Cytotoxic and anti-carcinogenic property

As reported by Engel et al. [43], H. umbellate methanol leave extract (10 g/ml) showed a 6% proliferative effect on breast cancer cell line BT-20. However, no in-vitro effect on breast cell line MCF-7, osteocarcinoma cell lines MG-63 and Saos-2 were demonstrated.

Anxiolytic and anti-angiogenic property

The efficacy of H. umbellate aqueous seed extract to reduce and relieve anxiety in rats using the open field and dark-light box tests was carried out by Adeneye et al. [42]. It was recorded that the animal given 100 mg/kg extract spent more time in the compartment and less time in the dark compartment which was significant (p < 0.05) than the control animals. Moreover, extract-treated animals showed more confidence by expressing less aversion for open spaces. The extract treated animals exhibited significantly (p < 0.05) enthusiastic, explorative, less anxious tendency by entering into more squares, and this was more significant than the control animals. Adeneye et al. [42] credited the observed anti-anxiogenic activity to phytochemical compounds contained in the plant extract.

Hematopoietic property

The potential of aqueous seed extract (50, 100, 200 mg/kg) to improve hematological profile in rats was evaluated by Adeneye et al. [45]. In the 28 days study, 200 mg/kg extract-treated rats recorded the highest immuno-stimulatory and positive increase in some blood parameters. Significant (p < 0.05) increase in hemoglobin (Hb) (15.2 g/dl), pack cell volume (PCV) (47.9%), platelet count (764.30 × 103 μl), total leucocyte count (18.5 × 103 μl) and lymphocyte differential (90.6%) were noticed. Furthermore, it was observed that co-administration of cyclophosphamide (30 mg/kg i.p) and aqueous seed extract significantly increased red blood cell (RBC), Hb, PCV in rats. A non-significant increase in mean corpuscular volume (MCV) and mean corpuscular hemoglobin concentration (MCHC) was also noticed [45]. Cyclophosphamide is a known anti-cancer drug, albeit deleterious effect on proliferating tissues such as the bone marrow, thereby indirectly lowering the formation and division of blood cells [77, 78]. Based on the elicited activity, it was concluded that the seed extract can be handy in preventing drug-induced anemia [45]. Corroborative, it was extrapolated from 14 days experiment by Longe and Momoh [44] and Longe et al. [41] that methanol seed extract exhibited significant hematopoietic effect by increasing RBC, PCV, and Hb values in diabetic rats.

Nutritional property

Nutritional analysis of dried seeds of H. umbellate showed that it contained important dietary nutrients and molecules [46]. Proximate composition of the dried seed revealed the presence of moisture (9.57%), crude protein (13.65%), crude fiber (26.79%), crude fat (14.97%), and carbohydrate (43.28%). Important micro and macro elements such as calcium (76 mg/100 g), magnesium (180 mg/100 g), potassium (1130 mg/100 g), sodium (87.50 mg/100 g), iron (60 mg/kg), and manganese (5 mg/100 g) were identified from the elemental analysis, while, ascorbic acid was present in a trace amount of 0.15 mg/g. The availability of inorganic elements such as carbon (52.10%), nitrogen (7.14%), and oxygen (34.3%) was also confirmed [69]. As established by Badejo et al. [79], soxhlet extracted oils from dehulled seeds of H. umbellate had low acid (5.61–23.00 mgKOH/g) and peroxide values (4.00–7.20 Meq/kg), which were also comparable with palm kernel oil [80]. The observed physicochemical parameters indicated the high stability and low rancidity susceptibility of the oils over a long period of time [79].

Non-pharmacological activity

Alamneme et al. [81] extensively reported that sulfuric (H2SO4) and hydrochloric acid (HCl) extracts (0.1–0.5% v/v) of H. umbellate seed husk inhibited steel rod (Fe = 98.3%, C = 0.133%, P = 0.0061%, Mn = 0.82%, Cr = 0.08%) corrosion. There was a significant reduction in the loss of the metal mass in presence of the extracts compared to the control. Moreover, scanning electron micrograph (SEM) and surface morphology observation indicated that mild steel immersed in the acid media in the absence of the extracts showed corrosion pits and a high degree of localized corrosion attack. Adsorption spectroscopy depicts that the amount of Fe2+ dissolved in the electrolyte was inversely proportional to extract concentration. This further suggests that the mechanism of corrosion inhibition of H. umbellate was through adsorption of the extract molecules and formation of protective film on the metal surface, consequently leading to a reduction in the rate of metal dissolution. However, HCl extracts showed better activity than the H2SO4 counterpart. Fourier transform infrared spectroscopy (FTIS) of the extracts and corrosion by-products showed the presence of oxygen and nitrogen atoms in the functional groups which mimic the structures and features of known anti-rust agents [82].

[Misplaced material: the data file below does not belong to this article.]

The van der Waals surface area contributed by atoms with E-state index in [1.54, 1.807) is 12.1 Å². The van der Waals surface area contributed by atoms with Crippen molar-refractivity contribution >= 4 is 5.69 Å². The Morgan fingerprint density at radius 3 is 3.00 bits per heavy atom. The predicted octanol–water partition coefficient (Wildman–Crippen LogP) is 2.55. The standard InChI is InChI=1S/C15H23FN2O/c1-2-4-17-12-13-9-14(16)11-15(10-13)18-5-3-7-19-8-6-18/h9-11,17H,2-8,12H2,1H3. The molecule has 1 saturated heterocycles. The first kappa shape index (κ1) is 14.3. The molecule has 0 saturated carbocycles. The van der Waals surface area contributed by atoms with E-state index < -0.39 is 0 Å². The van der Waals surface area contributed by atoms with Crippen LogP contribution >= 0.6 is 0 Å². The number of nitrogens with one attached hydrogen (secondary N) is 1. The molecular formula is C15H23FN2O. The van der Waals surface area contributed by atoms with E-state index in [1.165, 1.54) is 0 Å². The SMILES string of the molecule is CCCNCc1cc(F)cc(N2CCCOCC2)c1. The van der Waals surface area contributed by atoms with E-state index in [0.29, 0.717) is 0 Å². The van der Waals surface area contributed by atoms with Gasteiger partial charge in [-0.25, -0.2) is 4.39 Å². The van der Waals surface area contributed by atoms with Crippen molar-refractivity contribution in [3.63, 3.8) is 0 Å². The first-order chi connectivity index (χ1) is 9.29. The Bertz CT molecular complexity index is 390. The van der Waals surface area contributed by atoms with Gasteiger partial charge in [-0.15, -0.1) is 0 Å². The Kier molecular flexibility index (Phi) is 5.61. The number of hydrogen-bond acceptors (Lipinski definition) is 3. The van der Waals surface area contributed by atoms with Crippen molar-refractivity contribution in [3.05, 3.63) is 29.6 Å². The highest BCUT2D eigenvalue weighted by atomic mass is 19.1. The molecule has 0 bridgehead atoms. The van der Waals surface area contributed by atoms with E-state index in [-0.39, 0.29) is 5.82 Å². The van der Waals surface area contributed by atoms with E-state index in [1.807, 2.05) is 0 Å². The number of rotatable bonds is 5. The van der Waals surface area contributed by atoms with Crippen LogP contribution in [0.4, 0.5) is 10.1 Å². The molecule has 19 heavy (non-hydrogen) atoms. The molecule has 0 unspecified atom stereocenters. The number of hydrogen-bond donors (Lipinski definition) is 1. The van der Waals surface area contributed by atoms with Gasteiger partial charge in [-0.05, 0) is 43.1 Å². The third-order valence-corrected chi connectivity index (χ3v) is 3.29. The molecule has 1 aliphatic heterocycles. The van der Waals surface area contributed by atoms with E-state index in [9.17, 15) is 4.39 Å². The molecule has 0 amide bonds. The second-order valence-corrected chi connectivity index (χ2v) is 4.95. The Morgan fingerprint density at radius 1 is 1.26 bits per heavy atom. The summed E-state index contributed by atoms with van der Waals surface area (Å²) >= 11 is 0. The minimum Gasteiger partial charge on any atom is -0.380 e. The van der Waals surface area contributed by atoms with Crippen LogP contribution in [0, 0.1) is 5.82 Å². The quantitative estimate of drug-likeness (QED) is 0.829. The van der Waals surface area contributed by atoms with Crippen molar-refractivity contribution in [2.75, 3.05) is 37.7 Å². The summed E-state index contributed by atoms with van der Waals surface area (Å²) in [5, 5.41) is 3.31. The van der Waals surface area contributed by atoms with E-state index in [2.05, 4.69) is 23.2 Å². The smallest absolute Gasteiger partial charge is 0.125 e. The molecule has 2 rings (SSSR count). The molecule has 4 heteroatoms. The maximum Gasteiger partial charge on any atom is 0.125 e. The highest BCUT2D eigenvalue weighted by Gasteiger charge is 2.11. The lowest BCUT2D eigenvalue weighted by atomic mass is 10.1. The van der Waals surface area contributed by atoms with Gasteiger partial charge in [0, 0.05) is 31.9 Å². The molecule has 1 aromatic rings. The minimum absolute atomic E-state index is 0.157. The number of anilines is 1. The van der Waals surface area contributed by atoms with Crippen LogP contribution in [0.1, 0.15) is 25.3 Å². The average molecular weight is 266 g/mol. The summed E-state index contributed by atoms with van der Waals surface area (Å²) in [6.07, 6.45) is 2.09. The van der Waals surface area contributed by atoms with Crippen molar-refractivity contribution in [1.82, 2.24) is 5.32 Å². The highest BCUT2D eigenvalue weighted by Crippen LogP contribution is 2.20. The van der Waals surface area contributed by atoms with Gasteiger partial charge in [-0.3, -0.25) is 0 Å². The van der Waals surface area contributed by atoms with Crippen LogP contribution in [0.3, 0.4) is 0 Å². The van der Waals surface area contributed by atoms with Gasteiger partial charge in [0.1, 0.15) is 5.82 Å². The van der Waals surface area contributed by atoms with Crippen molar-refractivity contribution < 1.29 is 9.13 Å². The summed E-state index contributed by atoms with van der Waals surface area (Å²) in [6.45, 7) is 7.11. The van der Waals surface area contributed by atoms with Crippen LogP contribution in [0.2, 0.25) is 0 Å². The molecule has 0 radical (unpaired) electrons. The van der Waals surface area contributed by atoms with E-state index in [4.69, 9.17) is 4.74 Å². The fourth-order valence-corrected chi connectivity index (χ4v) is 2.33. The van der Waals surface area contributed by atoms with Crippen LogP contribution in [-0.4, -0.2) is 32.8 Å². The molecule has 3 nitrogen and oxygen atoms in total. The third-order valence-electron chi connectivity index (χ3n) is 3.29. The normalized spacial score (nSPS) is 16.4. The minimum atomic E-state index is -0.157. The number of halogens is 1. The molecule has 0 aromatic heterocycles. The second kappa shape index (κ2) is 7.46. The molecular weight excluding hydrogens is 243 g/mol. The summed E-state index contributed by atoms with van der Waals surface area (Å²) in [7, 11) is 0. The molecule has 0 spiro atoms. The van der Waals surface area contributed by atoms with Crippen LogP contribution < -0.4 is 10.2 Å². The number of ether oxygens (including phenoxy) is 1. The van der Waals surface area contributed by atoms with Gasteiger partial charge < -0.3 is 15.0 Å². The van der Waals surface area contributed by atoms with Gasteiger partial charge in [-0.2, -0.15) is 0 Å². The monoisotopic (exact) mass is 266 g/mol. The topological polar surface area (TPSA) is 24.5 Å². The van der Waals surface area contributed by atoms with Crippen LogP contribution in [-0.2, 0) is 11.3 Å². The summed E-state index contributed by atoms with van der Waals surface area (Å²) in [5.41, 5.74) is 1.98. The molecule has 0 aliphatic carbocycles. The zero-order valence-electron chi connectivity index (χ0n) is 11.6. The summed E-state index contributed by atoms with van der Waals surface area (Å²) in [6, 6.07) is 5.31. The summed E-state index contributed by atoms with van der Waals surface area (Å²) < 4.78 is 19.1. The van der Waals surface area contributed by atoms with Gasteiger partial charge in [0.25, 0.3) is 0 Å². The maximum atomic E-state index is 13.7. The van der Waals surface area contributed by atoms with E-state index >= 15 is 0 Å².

Clinical studies

There is a dearth of literature on clinical studies on the biological and pharmacological activity of morphological organs of H. umbellate. Notwithstanding, the anti-diabetic efficacy of H. umbellate aqueous seed extract was observed in 5 patients with Type 1 diabetes mellitus. An average fasting blood sugar (FBS) of 180 mg/dl was recorded in the first week of the experiment. It was deduced that treatment with 1 oz. shot of the extract, twice per day for 21 days attenuated the average FBS to 88 mg/dl in diabetic patients. The researchers inferred from the result that the extract is twice potent as metformin (500 mg) in the treatment of diabetes mellitus. Data interpretation from the study concluded that metformin cures diabetes mellitus in 8 weeks, while H. umbellate aqueous seed extract attains a more effective result in about 3 weeks. Biometric analysis of the study concluded that the extract was better than metformin by a factor of 2.67 [83].

Conclusion

From the review, it can be inferred that numerous and bioactive principles with known biological usefulness are present in the extracts of H. umbellate. There is no paucity of scientific information on the plant as seen from the arrays of documented and reported pharmacological activity elicited by the plant, which can be attributed to many of these active compounds acting singly or synergistically. Amongst the morphological organs, it was deduced that the aqueous extract of the seed is non-toxic, with potent and widest range of biological activities. On the other hand, the stem extracts were noted to be more toxic and caution should be taken in its consumption. Conclusively, more clinical research and studies should be carried out to explore the seed for its arrays of biological potential, especially the hypoglycemic activity.

Availability of data and materials

The data supporting the conclusions of this article are included within the article.

Abbreviations

GC-MS:

Gas Chromatography Mass Spectrophotometry

FBG:

Fast Blood Glucose

PPAR-ɣ:

Proliferator-Activated Receptor Gamma

FRAP:

Ferric Reducing Anti-oxidant Power

TBARS:

Thiobarbituric Acid Reactive Species

MBC:

Minimum Bactericidal Concentration

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Fadahunsi, O.S., Adegbola, P.I., Olorunnisola, O.S. et al. Ethno-medicinal, phytochemistry, and pharmacological importance of Hunteria umbellate (K. Schum.) Hallier f. (Apocynaceae): a useful medicinal plant of sub-Saharan Africa. Clin Phytosci 7, 54 (2021). https://doi.org/10.1186/s40816-021-00287-z

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Keywords

  • Hunteria umbellate (K. Schum.) Hallier f.
  • Phytochemistry
  • Ethno-medicinal
  • Pharmacological
  • Sub-Saharan Africa